Return to the workplace: whose choice is it?

The debate around a return to the workplace is increasing in volume, with a Government campaign set to land this week, yet continuing fear and uncertainty around guaranteed employee safety and wellbeing.

 

So, what is the right thing for employers to do?

 

The simple answer is there is no single right thing. Multiple studies, including our own research with YouGov, show that half of employees aren’t comfortable about returning to the workplace. Others, of course, are keen to get back – often due to the limited working conditions available at home, the pressures of balancing family commitments and work, and the reduced physical interaction with colleagues.

 

But, as our own research also shows, one third of organisations are not including measurement around health, safety and wellbeing as part of their approach to employee engagement following the COVID-19 pandemic.

 

Given the disparity between individual employees and organisations as a whole, there is no place for a one-size-fits-all approach to a return to the workplace. Even within the same company, and the most robust health and safety measures in place, a segmented approach is critical to ensuring employee engagement and wellbeing in the long-term.

 

There are several key elements that employers must take into account to shape an individual return to workplace strategy that caters to every element of their workforce. These include:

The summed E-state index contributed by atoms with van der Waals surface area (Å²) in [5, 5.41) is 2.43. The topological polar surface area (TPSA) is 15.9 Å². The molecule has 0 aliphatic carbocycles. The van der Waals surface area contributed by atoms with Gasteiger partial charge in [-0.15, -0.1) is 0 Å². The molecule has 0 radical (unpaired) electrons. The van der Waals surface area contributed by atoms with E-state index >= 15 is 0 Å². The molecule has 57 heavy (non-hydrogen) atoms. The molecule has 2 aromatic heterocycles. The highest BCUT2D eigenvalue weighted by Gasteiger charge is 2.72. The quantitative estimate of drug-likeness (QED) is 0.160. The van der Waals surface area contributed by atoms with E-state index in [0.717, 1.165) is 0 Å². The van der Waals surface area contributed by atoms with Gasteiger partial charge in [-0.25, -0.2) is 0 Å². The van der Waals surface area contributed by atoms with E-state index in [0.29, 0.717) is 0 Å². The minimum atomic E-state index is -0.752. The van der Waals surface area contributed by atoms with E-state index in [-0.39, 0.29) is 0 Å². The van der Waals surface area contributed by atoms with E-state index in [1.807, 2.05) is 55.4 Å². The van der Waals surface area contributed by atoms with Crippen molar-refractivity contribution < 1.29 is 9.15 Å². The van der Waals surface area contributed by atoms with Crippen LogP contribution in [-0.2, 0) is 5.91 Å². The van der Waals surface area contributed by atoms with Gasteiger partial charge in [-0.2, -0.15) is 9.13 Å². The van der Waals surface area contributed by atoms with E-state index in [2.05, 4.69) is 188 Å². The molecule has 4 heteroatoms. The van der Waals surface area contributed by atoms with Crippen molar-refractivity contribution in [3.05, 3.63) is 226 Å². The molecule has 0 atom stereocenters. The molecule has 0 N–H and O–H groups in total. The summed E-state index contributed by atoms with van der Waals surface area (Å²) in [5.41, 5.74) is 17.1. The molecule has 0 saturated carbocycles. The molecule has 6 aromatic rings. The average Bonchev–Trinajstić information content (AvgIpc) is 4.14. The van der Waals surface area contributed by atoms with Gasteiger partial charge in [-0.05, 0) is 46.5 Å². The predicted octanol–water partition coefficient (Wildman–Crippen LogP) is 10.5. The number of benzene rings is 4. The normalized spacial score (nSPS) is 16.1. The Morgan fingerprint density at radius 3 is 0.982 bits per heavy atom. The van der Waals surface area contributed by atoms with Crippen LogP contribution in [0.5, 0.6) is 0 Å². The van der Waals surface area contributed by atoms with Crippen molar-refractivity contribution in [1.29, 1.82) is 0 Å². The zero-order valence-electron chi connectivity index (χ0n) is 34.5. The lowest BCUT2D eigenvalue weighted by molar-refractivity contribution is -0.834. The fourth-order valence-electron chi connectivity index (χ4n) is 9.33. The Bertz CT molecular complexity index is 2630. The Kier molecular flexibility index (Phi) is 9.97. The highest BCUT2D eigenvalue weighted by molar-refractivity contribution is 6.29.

• The role and type of work different employees perform. Can this be done from home or remotely, some or all of the time? If not, how can these employees be best catered for in a COVID-secure workplace?
  • Company needs. Does the organisation need certain individuals back in the workplace, not just for work delivery but also for the softer elements of collaboration, teamwork and company culture?
  • The individual’s personal circumstances. What caring responsibilities or personal health situations are individual employees contending with? Are they more vulnerable, are their dependent children in school or at home? What challenges do they have working in their home environment? And what impact would a return to the workplace have on their work-life balance, and their physical and emotional wellbeing?
  • The impact of a return to individuals and the business. How does a return to the workplace impact individual and organisation-wide safety and wellbeing? What is the impact on the employee, the customer, and the business’s ability to deliver on its objectives?

 

The public debate around a return to the workplace shows that there are huge divisions of opinion at the highest level. The government is concerned that city centres are at risk yet organisations are proving that many lines of work can be performed effectively from elsewhere. 9 out of 10 employees want some form of flexibility about where they work going forward , yet commercial landlords are under huge financial pressure as fewer tenancy agreements are renewed.

 

Such gulfs in opinion at a country-wide level only serve to show how divided individuals are likely to be at employee level. This reinforces the fact that a blanket approach to a workplace return just isn’t feasible.

 

There is no single playbook here. It has to be the employer’s choice, not the government’s, about how, when and if a return to the workplace happens. And the process has to involve discussions between the employer and the individual employee.

 

If COVID-19 has taught us one thing, it’s that we all need to be more agile, flexible and open to change. Our return to work strategies must reflect this – measuring and reacting to events as they happen, allowing individual and organisation-wide adaptability, and using segmented, data-based insight to ensure we can all make the right decisions at the right time.